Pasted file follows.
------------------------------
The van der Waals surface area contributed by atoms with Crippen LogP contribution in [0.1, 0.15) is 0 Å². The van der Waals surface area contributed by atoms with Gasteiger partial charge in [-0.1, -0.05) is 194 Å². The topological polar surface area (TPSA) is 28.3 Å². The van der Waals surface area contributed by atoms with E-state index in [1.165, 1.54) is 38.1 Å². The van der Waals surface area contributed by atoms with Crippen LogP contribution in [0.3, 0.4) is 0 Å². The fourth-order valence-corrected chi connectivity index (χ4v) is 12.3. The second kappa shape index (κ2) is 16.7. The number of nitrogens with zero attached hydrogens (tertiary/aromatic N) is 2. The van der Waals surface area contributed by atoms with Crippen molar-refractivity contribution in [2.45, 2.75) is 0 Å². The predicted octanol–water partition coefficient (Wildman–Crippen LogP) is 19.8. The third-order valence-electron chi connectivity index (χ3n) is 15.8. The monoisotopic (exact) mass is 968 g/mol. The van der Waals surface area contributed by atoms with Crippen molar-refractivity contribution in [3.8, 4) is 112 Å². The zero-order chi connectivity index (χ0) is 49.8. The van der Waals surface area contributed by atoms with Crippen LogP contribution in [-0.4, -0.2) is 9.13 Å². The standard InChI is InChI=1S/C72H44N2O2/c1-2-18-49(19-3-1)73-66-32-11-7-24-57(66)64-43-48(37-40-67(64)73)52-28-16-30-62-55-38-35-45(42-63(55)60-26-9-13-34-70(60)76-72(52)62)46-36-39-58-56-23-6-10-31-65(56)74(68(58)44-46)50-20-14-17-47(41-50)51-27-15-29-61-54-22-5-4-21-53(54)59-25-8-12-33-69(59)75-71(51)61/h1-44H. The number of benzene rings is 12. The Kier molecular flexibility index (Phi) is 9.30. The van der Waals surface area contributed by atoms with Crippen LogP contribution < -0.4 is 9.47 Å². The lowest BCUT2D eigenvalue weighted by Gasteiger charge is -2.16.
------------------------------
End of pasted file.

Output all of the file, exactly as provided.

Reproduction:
The van der Waals surface area contributed by atoms with Crippen LogP contribution in [0.1, 0.15) is 0 Å². The van der Waals surface area contributed by atoms with Gasteiger partial charge in [-0.1, -0.05) is 194 Å². The topological polar surface area (TPSA) is 28.3 Å². The van der Waals surface area contributed by atoms with E-state index in [1.165, 1.54) is 38.1 Å². The van der Waals surface area contributed by atoms with Crippen LogP contribution in [0.3, 0.4) is 0 Å². The fourth-order valence-corrected chi connectivity index (χ4v) is 12.3. The second kappa shape index (κ2) is 16.7. The number of nitrogens with zero attached hydrogens (tertiary/aromatic N) is 2. The van der Waals surface area contributed by atoms with Crippen molar-refractivity contribution in [2.45, 2.75) is 0 Å². The predicted octanol–water partition coefficient (Wildman–Crippen LogP) is 19.8. The third-order valence-electron chi connectivity index (χ3n) is 15.8. The monoisotopic (exact) mass is 968 g/mol. The van der Waals surface area contributed by atoms with Crippen molar-refractivity contribution in [3.8, 4) is 112 Å². The zero-order chi connectivity index (χ0) is 49.8. The van der Waals surface area contributed by atoms with Crippen LogP contribution in [-0.4, -0.2) is 9.13 Å². The standard InChI is InChI=1S/C72H44N2O2/c1-2-18-49(19-3-1)73-66-32-11-7-24-57(66)64-43-48(37-40-67(64)73)52-28-16-30-62-55-38-35-45(42-63(55)60-26-9-13-34-70(60)76-72(52)62)46-36-39-58-56-23-6-10-31-65(56)74(68(58)44-46)50-20-14-17-47(41-50)51-27-15-29-61-54-22-5-4-21-53(54)59-25-8-12-33-69(59)75-71(51)61/h1-44H. The number of benzene rings is 12. The Kier molecular flexibility index (Phi) is 9.30. The van der Waals surface area contributed by atoms with Crippen LogP contribution < -0.4 is 9.47 Å². The lowest BCUT2D eigenvalue weighted by Gasteiger charge is -2.16.